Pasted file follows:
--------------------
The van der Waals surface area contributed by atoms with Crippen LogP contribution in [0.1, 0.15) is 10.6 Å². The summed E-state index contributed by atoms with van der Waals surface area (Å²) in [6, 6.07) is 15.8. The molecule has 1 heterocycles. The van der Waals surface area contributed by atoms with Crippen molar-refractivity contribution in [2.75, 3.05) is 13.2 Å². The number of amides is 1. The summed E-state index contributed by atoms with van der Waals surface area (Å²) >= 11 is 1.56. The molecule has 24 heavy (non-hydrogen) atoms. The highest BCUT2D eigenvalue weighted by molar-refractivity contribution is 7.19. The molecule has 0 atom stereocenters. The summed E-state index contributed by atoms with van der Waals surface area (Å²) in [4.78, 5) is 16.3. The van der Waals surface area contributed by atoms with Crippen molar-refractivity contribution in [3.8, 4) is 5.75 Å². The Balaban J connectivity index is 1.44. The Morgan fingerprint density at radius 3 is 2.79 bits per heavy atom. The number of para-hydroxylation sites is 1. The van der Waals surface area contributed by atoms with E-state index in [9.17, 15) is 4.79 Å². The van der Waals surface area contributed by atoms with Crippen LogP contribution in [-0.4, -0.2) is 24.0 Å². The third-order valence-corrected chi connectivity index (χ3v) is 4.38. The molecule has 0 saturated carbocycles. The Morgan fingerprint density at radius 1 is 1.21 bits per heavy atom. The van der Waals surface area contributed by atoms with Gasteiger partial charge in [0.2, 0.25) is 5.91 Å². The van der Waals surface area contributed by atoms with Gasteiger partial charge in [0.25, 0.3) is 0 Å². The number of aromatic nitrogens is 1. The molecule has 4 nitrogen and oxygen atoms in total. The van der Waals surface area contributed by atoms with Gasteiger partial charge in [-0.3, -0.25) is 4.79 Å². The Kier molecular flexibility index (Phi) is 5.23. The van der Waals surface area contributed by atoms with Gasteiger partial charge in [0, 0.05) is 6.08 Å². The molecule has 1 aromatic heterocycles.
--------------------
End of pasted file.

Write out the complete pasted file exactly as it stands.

The van der Waals surface area contributed by atoms with Crippen LogP contribution in [0.1, 0.15) is 10.6 Å². The summed E-state index contributed by atoms with van der Waals surface area (Å²) in [6, 6.07) is 15.8. The molecule has 1 heterocycles. The van der Waals surface area contributed by atoms with Crippen molar-refractivity contribution in [2.75, 3.05) is 13.2 Å². The number of amides is 1. The summed E-state index contributed by atoms with van der Waals surface area (Å²) >= 11 is 1.56. The molecule has 24 heavy (non-hydrogen) atoms. The highest BCUT2D eigenvalue weighted by molar-refractivity contribution is 7.19. The molecule has 0 atom stereocenters. The summed E-state index contributed by atoms with van der Waals surface area (Å²) in [4.78, 5) is 16.3. The van der Waals surface area contributed by atoms with Crippen molar-refractivity contribution in [3.8, 4) is 5.75 Å². The Balaban J connectivity index is 1.44. The Morgan fingerprint density at radius 3 is 2.79 bits per heavy atom. The number of para-hydroxylation sites is 1. The van der Waals surface area contributed by atoms with E-state index in [9.17, 15) is 4.79 Å². The van der Waals surface area contributed by atoms with Crippen LogP contribution in [-0.4, -0.2) is 24.0 Å². The third-order valence-corrected chi connectivity index (χ3v) is 4.38. The molecule has 0 saturated carbocycles. The Morgan fingerprint density at radius 1 is 1.21 bits per heavy atom. The van der Waals surface area contributed by atoms with Gasteiger partial charge in [0.2, 0.25) is 5.91 Å². The van der Waals surface area contributed by atoms with Gasteiger partial charge in [0.25, 0.3) is 0 Å². The number of aromatic nitrogens is 1. The molecule has 4 nitrogen and oxygen atoms in total. The van der Waals surface area contributed by atoms with Gasteiger partial charge in [-0.3, -0.25) is 4.79 Å². The Kier molecular flexibility index (Phi) is 5.23. The van der Waals surface area contributed by atoms with Gasteiger partial charge in [0, 0.05) is 6.08 Å². The molecule has 1 aromatic heterocycles.